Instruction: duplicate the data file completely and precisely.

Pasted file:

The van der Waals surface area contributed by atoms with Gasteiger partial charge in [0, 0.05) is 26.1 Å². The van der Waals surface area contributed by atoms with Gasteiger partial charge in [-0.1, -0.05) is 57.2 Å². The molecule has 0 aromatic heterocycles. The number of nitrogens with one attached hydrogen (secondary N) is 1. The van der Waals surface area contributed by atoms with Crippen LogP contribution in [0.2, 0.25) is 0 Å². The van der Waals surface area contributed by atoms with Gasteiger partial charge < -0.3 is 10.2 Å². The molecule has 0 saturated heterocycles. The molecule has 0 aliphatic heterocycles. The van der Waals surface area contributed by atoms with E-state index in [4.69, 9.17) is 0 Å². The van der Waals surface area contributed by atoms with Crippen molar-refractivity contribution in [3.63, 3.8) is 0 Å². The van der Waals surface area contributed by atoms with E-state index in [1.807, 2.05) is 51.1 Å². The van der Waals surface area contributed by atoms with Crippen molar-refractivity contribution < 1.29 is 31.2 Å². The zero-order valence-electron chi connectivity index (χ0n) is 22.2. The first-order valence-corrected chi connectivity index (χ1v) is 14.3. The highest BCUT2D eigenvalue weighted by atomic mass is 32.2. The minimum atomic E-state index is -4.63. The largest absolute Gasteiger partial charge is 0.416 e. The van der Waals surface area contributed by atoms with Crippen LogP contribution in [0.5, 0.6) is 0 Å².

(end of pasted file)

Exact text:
The van der Waals surface area contributed by atoms with Gasteiger partial charge in [0, 0.05) is 26.1 Å². The van der Waals surface area contributed by atoms with Gasteiger partial charge in [-0.1, -0.05) is 57.2 Å². The molecule has 0 aromatic heterocycles. The number of nitrogens with one attached hydrogen (secondary N) is 1. The van der Waals surface area contributed by atoms with Crippen LogP contribution in [0.2, 0.25) is 0 Å². The van der Waals surface area contributed by atoms with Gasteiger partial charge < -0.3 is 10.2 Å². The molecule has 0 saturated heterocycles. The molecule has 0 aliphatic heterocycles. The van der Waals surface area contributed by atoms with E-state index in [4.69, 9.17) is 0 Å². The van der Waals surface area contributed by atoms with Crippen molar-refractivity contribution in [3.63, 3.8) is 0 Å². The van der Waals surface area contributed by atoms with E-state index in [1.807, 2.05) is 51.1 Å². The van der Waals surface area contributed by atoms with Crippen molar-refractivity contribution < 1.29 is 31.2 Å². The zero-order valence-electron chi connectivity index (χ0n) is 22.2. The first-order valence-corrected chi connectivity index (χ1v) is 14.3. The highest BCUT2D eigenvalue weighted by atomic mass is 32.2. The minimum atomic E-state index is -4.63. The largest absolute Gasteiger partial charge is 0.416 e. The van der Waals surface area contributed by atoms with Crippen LogP contribution in [0.5, 0.6) is 0 Å².